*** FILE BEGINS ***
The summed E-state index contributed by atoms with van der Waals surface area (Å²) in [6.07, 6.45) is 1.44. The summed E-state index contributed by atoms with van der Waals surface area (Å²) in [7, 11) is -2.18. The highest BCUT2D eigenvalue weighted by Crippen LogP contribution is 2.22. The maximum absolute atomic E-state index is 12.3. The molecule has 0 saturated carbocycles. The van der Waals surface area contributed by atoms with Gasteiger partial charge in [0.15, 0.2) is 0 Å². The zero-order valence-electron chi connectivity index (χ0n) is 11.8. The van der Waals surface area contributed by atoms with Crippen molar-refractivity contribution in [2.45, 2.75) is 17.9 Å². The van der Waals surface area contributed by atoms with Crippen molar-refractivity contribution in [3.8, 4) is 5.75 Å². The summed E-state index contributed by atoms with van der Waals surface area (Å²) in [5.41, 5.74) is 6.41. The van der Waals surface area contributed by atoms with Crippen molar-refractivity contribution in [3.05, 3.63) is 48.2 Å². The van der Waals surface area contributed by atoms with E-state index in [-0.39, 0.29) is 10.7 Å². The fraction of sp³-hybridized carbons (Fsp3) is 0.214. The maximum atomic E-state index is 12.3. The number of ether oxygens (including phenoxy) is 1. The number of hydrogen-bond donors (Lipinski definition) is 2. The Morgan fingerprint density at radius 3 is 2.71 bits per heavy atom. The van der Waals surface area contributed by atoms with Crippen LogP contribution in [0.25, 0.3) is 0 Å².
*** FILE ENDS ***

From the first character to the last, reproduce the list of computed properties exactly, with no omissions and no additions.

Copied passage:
The summed E-state index contributed by atoms with van der Waals surface area (Å²) in [6.07, 6.45) is 1.44. The summed E-state index contributed by atoms with van der Waals surface area (Å²) in [7, 11) is -2.18. The highest BCUT2D eigenvalue weighted by Crippen LogP contribution is 2.22. The maximum absolute atomic E-state index is 12.3. The molecule has 0 saturated carbocycles. The van der Waals surface area contributed by atoms with Gasteiger partial charge in [0.15, 0.2) is 0 Å². The zero-order valence-electron chi connectivity index (χ0n) is 11.8. The van der Waals surface area contributed by atoms with Crippen molar-refractivity contribution in [2.45, 2.75) is 17.9 Å². The van der Waals surface area contributed by atoms with Crippen molar-refractivity contribution in [3.8, 4) is 5.75 Å². The summed E-state index contributed by atoms with van der Waals surface area (Å²) in [5.41, 5.74) is 6.41. The van der Waals surface area contributed by atoms with Crippen molar-refractivity contribution in [3.05, 3.63) is 48.2 Å². The van der Waals surface area contributed by atoms with E-state index in [-0.39, 0.29) is 10.7 Å². The fraction of sp³-hybridized carbons (Fsp3) is 0.214. The maximum atomic E-state index is 12.3. The number of ether oxygens (including phenoxy) is 1. The number of hydrogen-bond donors (Lipinski definition) is 2. The Morgan fingerprint density at radius 3 is 2.71 bits per heavy atom. The van der Waals surface area contributed by atoms with Crippen LogP contribution in [0.25, 0.3) is 0 Å².